Game Programming Patterns / Decoupling Patterns

Component

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Intent

Allow a single class to bridge multiple domains without coupling the domains to each other.

Motivation

Let’s say we’re building a platformer. The Italian plumber demographic is covered, so ours will be starring a Danish baker, Bjørn. It stands to reason that we’ll have a class representing our friendly pastry chef, and it will contain everything he does in the game.

Since the player controls him, that means reading controller input and translating that to motion. And, of course, he needs to interact with the level, so some physics and collision goes in there. Once that’s done, he’s got to show up on screen, so toss in animation and rendering. He’ll probably play some sounds too.

Hold on a minute; this is getting out of control. Software Architecture 101 tells us that different domains in a program should be kept isolated from each other. If we’re making a word processor, the code that handles printing shouldn’t be affected by the code that loads and saves documents. A game doesn’t have the same domains as a business app, but the rule still applies.

As much as possible, we don’t want AI, physics, rendering, sound and other domains to know about each other, but now we’ve got all of that crammed into one class. We’ve seen where this road leads to: a 5,000 line dumping ground source file so big that only the bravest ninja coders on your team even dare to go in there.

This is great job security for the few who can tame it, but hell for the rest of us. A class that big means even the most seemingly trivial changes can have far-reaching implications. Soon the class collects bugs faster than it collects features.

The Gordian knot

Even worse than the simple scale problem is the coupling one. All of the different systems in our game have been tied into a giant knotted ball of code like:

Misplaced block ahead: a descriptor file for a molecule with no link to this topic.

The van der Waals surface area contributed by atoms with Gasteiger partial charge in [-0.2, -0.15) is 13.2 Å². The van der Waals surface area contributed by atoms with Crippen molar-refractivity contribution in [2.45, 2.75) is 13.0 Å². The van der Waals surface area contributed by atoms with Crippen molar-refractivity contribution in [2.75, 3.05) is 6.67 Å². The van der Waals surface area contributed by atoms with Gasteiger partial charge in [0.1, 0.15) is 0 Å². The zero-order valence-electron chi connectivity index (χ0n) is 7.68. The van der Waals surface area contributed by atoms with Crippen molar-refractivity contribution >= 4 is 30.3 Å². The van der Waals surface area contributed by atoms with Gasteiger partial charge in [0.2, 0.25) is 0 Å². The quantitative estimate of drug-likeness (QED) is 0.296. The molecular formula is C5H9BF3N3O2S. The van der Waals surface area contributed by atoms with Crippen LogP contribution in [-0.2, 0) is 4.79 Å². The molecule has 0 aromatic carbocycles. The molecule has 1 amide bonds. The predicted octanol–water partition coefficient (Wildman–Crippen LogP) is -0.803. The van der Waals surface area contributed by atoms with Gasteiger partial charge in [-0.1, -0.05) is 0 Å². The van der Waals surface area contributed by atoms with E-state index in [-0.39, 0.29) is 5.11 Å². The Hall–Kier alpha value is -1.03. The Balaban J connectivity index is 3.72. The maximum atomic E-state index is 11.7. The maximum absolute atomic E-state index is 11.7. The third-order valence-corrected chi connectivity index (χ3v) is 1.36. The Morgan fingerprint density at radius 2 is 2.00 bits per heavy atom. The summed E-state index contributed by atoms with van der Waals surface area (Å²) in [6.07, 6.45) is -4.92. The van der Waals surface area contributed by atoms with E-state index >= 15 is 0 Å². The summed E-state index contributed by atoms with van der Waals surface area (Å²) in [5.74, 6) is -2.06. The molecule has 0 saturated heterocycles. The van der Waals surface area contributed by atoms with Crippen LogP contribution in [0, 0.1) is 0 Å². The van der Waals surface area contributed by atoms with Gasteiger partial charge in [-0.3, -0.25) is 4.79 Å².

if (collidingWithFloor() && (getRenderState() != INVISIBLE))
{
  playSound(HIT_FLOOR);
}

Any programmer trying to make a change in code like that will need to know something about physics, graphics, and sound just to make sure they don’t break anything.

These two problems compound each other: the class touches so many domains that every programmer will have to work on it, but it’s so huge that doing so is a nightmare. If it gets bad enough, coders will start putting hacks in other parts of the codebase just to stay out of the hairball that this Bjorn class has become.

Cutting the knot

We can solve this like Alexander the Great: with a sword. We’ll take our monolithic Bjorn class and slice it into separate parts along domain boundaries. For example, we’ll take all of the code for handling user input and move it into a separate InputComponent class. Bjorn will then own an instance of this component. We repeat this process for each of the domains that Bjørn touches.

When we’re done, we’ll have moved almost everything out of Bjorn. All that remains is a thin shell that binds the components together. We’ve solved our huge class problem by simply dividing it up into multiple smaller classes, but we’ve accomplished more than just that.

Loose ends

Our component classes are now decoupled. Even though Bjorn has a PhysicsComponent and a GraphicsComponent, the two don’t know about each other. This means the person working on physics can modify their component without needing to know anything about graphics and vice versa.

In practice, the components will need to have some interaction between themselves. For example, the AI component may need to tell the physics component where Bjørn is trying to go. However, we can restrict this to just the components that do need to talk instead of just tossing them all in the same playpen together.

Tying back together

Another feature of this design is that the components are now reusable packages. So far, we’ve focused on our baker, but let’s consider a couple of other kinds of objects in our game world. Decorations are things in the world the player sees but doesn’t interact with: bushes, debris and other visual detail. Props are like decorations but can be touched: boxes, boulders, and trees. Zones are the opposite of decorations: invisible but interactive. They’re useful for things like triggering a cutscene when Bjørn enters an area.